Hello, What’s Your Name?
A three week adventure around Vietnam.
The first three hours of our twelve hour train ride to Nha Trang was stunning as it snaked its way along the coast of the China Sea. It was also the quietest of the trip as Niki was horrified into silence by the demanding conditions of our carriage. I on the other hand thought the rough and ready approach the Vietnamese had was great and was more than happy to risk my life eating poorly handled chicken and holding on for dear life in a room that resembled something similar to a bathroom thirty years ago. Nic and I were heading for the sea side town of Nha Trang via Danang (jump off here for bus connections to Hoi An) which was a solid twelve hours by train from Hue to catch up with a good mate of ours who had spent the last three months working as a promotional rep. Or at least that is the story we are meant to tell the world, the real story involves espionage, foreign relations and pick pocketing hookers – that’s another story though.
Rule No. 13 of being married – Never lie to your wife about the condition of a train to lure her onto it. She will find out that there is no such thing as tourist class, limited food options and that the bathroom is simply a hole in the floor – this making the next 12 hours on the train a little awkward.
After passing along the coast, the train veered inland past many rural towns, small commercial hubs and remarkable landscapes. Images from the puppet show in Hanoi were coming to life as I saw many people working off the land. Every time we pulled into a town, our windows became the centre of attention as beggars tried to find a way to get by. It was hard and I felt arrogant, but I couldn’t support them. The look in the hungry children’s eyes was gut wrenching and as the conductor “shooed” them off, I thought there had to be a better way to help these people without just handing money out?
Arriving into Nha Trang at about 8 .30pm, we headed to the second best hotel we stayed at in Vietnam, Ha Van Hotel. Excellent location, great service, the best breakfast and polished rooms with no cockroaches! Nha Trang had an instant feel of a tourist town similar to those the British loved to visit in Spain or Greece; full of pubs, British breakfast cafes, Italian restaurants and a slightly naughty night scene. Grabbing a bite at a local restaurant that I can’t remember the name of, so its food must not of been any good, I just happen to see my mate walking down the street chasing some women to whoo to his bar – Guava. For the sake of confidentially lets call my mate Hot Dog. My mate hails from the land of the his majesty the queen, but don’t hold that against him. Hot Dog was one of those guys that everyone lovs and was always up for a drink and a good time – I could see why he found himself in Nha Trang. After having a quick chat and arranging to meet up the next day, we headed back to the hotel for some well needed sleep.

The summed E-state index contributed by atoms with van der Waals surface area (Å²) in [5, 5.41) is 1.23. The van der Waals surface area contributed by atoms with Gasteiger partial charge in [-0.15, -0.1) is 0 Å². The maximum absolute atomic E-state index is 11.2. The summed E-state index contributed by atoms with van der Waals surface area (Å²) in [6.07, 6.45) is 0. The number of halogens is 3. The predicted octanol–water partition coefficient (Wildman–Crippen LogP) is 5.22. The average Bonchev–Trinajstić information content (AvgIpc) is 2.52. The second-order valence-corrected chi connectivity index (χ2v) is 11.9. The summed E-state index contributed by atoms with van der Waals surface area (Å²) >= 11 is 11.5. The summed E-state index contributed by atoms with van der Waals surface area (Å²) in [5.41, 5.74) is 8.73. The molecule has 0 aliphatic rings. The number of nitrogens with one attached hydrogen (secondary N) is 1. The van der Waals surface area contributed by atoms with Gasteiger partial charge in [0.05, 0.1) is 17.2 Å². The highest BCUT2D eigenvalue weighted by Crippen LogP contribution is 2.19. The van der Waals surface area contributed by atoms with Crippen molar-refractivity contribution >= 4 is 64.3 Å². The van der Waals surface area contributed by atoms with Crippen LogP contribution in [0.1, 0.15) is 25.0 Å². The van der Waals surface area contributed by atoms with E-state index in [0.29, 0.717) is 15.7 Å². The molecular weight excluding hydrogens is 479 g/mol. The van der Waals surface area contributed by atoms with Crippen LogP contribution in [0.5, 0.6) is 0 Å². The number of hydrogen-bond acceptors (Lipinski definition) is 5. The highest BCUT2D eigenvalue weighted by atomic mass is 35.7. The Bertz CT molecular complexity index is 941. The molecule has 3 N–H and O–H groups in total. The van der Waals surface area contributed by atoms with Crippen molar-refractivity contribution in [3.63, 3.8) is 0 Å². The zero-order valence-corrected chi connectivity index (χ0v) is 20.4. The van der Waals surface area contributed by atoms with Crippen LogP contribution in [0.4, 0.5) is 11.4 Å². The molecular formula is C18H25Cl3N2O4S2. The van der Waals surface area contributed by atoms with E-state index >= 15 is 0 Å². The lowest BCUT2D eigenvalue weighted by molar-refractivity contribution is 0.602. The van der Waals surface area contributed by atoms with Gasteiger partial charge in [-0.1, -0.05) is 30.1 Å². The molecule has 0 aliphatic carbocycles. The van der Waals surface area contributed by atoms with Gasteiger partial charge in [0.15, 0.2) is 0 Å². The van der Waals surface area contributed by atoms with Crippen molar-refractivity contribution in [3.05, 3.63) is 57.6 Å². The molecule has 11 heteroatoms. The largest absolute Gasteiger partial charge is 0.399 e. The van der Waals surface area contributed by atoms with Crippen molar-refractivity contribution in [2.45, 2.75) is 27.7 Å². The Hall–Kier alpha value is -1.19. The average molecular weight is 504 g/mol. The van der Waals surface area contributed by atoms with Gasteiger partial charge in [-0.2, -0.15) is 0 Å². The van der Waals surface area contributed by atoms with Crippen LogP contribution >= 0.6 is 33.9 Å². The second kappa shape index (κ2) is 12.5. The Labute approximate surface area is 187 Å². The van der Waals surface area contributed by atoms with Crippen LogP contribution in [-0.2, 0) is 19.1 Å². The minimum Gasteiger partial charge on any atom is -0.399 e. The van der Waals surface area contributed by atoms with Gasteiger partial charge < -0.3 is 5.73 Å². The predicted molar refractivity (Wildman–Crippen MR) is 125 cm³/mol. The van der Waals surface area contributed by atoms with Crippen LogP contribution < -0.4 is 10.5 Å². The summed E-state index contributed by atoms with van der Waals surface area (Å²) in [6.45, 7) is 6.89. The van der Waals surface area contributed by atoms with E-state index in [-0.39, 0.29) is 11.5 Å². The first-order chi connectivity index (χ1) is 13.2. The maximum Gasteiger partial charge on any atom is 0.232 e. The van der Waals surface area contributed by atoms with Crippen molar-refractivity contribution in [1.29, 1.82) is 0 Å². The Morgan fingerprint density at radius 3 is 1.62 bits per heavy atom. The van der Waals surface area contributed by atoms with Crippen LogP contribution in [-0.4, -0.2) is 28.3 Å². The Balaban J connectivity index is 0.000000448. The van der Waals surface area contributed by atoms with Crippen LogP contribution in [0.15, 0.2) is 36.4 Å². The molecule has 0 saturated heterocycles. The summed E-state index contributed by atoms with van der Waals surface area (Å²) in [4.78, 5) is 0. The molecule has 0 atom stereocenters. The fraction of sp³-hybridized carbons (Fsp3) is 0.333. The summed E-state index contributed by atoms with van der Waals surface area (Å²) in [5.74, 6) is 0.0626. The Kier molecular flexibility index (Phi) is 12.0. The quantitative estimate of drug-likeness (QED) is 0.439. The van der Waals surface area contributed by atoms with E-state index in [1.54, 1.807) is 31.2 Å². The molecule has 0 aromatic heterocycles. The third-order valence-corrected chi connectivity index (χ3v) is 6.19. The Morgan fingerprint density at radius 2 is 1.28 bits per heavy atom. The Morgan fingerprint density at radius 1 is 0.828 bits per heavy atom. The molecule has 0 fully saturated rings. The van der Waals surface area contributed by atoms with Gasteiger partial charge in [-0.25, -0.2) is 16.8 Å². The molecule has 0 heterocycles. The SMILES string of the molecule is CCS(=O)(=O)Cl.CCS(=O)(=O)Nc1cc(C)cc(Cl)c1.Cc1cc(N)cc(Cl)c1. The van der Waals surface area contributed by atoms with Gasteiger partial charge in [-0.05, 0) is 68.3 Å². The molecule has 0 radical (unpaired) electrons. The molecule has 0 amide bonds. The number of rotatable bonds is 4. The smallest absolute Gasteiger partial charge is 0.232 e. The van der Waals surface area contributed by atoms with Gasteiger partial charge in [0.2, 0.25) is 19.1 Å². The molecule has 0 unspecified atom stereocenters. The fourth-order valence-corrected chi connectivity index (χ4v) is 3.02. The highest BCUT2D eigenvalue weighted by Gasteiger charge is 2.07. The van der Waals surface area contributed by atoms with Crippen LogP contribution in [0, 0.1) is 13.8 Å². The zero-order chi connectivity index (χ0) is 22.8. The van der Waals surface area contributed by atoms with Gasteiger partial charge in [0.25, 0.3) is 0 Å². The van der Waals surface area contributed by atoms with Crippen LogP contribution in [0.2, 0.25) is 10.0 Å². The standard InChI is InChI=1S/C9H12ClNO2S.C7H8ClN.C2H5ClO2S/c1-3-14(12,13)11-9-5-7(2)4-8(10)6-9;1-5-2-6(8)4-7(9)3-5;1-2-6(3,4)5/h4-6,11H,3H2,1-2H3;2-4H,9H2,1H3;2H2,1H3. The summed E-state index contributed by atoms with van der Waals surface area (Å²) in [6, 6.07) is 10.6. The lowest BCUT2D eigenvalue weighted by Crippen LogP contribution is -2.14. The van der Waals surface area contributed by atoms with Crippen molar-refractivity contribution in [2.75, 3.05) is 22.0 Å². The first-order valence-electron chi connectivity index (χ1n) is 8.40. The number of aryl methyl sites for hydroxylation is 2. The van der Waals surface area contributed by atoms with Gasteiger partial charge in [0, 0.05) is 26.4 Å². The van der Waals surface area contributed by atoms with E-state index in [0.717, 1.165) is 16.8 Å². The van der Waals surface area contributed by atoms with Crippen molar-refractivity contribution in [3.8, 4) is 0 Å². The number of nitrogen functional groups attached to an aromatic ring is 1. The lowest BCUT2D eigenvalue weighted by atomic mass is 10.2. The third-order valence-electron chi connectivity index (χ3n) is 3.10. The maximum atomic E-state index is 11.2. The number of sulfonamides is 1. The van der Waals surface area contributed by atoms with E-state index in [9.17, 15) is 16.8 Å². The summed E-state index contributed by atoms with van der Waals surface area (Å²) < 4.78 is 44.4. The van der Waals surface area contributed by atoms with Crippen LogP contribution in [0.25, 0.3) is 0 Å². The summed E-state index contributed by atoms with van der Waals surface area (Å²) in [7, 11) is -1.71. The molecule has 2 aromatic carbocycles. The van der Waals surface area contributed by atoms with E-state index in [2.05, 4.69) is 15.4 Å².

Waking up to our one and only full day in Nha Trang, we strolled around this relaxed town. Nha Trang is all about the diving , so physical attractions were on the low side. Realizing this, Niki and I decided to head down to the main beach. Unlike the beautiful beaches of Hoi An, Nha Trang’s were cluttered with rubbish, mass development, noisy speed boats and slightly polluted waters. Not to mention a great Hollywood like sign construction on an island in a distance. It had seemed all the major tourism players like the Sheraton and Novotel had come to town and were exploiting Nha Trang for its full potential.
That night we grabbed a bite to eat at Lanterns, a local restaurant that supports an orphanage in the area. The food was good and atmosphere was predominantly American. Catching up with Hot Dog after dinner, we headed off to pub crawl the town. There are three main bars to hang out in Nha Trang. The first being the Red Apple Club, a backpacker haven with cheap beverages and a no mercy approach to drinking everyone under the table. The second residing on the beach is the Sailing Club, which is an institution in Nha Trang. It has a funky Asian vibe with slightly over polished décor; any local mafia wouldn’t look out of place here. The final and my personal favourite, which just happened to be the place Hot Dog was working, was Guava. A groovy lounge bar with live bands, good priced drinks and a wicked atmosphere. It’s easy to crawl between them following the vibe and the Sailing Club is open to the early hours of the morning.
Nha Trang definitely has a grungy party town vibe to it, however it is a little more blatantly commercial than other parts of Vietnam. If you’re in for a laugh though, Nha Trang can provide and as Hot Dog so expertly put it – “when you stumbling home at night and a prostitute comes up to you and grabs your “Johnson” for no apparent reason, hold onto your money and just keep walking…hopefully she’ll let go”.